A few weeks ago (before everything was shut down due to COVID-19), I had the opportunity to travel for spring break to Montreal, Canada. It was a completely new experience for me, having never been out of the country. Montreal was a beautiful city filled with beautiful nature, old architecture, cobblestone streets lined with poutine shops, and clubs that all the young people flocked to.
Another thing that was very new to me was having the drinking age be 18 years old, instead of what I was accustomed to in the United States, being 21 as the legal age. It was somewhat strange at first to be able to walk into a liquor store or a bar/restaurant and be able to order a drink. However, over time, I felt that it was in a much more relaxed setting, especially as a college student. Young people like me could consume liquor in a safe setting without feeling the pressure to use alternate ways to get it and consume in much more excess.
The law that changed the drinking age back to 18 was passed in the 1980s for all 50 states. By doing so, the government believed that the actions taken would help reduce the risk of deaths caused by young drunk drivers, which has been proven to have worked to some extent. Although, I also do believe that enacting this law just led to young people just finding alternate ways to get alcohol, consuming it in high amounts at parties and frat houses when they are in school.
According to the NIAAA, in 2018, around 7.1 million people between the ages of 12-20 said they had consumed alcohol more than “a sip” within a single month. That number seems to be extremely high and concerning looking at the age group represented. By setting the age so high, it creates this toxic culture around alcohol, kids feeling like they have to start drinking early on in order to prepare themselves for college and as they grow up to “keep up” with everyone else.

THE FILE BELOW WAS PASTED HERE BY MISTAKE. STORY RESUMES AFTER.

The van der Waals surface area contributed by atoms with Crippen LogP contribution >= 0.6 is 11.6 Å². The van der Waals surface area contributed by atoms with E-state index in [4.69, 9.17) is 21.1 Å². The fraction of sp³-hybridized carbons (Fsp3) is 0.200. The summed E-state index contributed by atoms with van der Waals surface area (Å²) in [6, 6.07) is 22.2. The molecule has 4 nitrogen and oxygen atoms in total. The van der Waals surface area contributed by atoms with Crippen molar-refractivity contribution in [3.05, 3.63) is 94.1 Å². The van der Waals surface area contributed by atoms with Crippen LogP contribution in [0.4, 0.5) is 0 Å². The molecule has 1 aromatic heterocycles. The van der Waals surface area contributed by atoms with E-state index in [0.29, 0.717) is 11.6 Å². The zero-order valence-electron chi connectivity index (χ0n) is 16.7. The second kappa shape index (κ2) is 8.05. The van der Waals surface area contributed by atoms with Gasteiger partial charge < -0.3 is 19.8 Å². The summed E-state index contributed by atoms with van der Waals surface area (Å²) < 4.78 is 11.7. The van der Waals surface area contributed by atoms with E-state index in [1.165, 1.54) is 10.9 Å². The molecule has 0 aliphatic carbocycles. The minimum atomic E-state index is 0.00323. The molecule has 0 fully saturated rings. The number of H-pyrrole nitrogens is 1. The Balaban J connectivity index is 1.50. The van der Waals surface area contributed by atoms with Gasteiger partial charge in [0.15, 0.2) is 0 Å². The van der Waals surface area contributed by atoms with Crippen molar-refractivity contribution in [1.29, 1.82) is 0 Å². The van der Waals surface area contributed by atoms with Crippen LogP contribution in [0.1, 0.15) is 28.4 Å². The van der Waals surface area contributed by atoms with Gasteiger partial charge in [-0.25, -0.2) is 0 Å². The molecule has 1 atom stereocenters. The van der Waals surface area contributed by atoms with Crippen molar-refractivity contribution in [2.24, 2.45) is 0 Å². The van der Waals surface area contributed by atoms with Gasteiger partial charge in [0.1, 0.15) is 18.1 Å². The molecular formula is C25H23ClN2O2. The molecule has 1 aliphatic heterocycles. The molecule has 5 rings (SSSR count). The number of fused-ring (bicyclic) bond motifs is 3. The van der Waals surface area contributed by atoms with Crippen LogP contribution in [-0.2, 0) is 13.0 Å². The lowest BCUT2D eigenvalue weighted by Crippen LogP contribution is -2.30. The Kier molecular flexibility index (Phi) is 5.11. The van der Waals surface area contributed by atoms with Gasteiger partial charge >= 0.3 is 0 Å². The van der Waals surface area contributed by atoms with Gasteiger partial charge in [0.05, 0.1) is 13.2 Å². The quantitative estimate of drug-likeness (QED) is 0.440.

To give more insight into what young people think of the idea of lowering the drinking age, I interviewed some people at my university. One girl said:
“Yeah, I agree with the idea that the drinking age should be lowered. I think drinking at 18 normalizes it so people don’t go crazy when they get to college and potentially get into bad situations because of it.”
Another person I interviewed made a great point that stuck with me while writing this article and it was:
“If you can join the military and vote, you should also be able to have a beer.”
When we turn 18, we are given so much more opportunity, like being able to vote for our elected officials, and enlist ourselves to fight for our country. It just seems ridiculous that we have the capability to do all of that, but still not be able to drink legally when the law already elects us to be mature enough to do so many other things. I know that many older people, mostly parents, would be against the idea of giving their kids the ability to drink at an earlier age, but I truly believe that by doing so, it can keep more kids safe and change the view that surrounds binge drinking and partying.
With all that is happening now, who knows what the future will hold in our country, but it would be interesting to see if this ever became a topic of interest for lawmakers. Having the experience I did on spring break was new and eye-opening, and I recommend to anyone looking to go adventure out into the world and gain a sense of independence.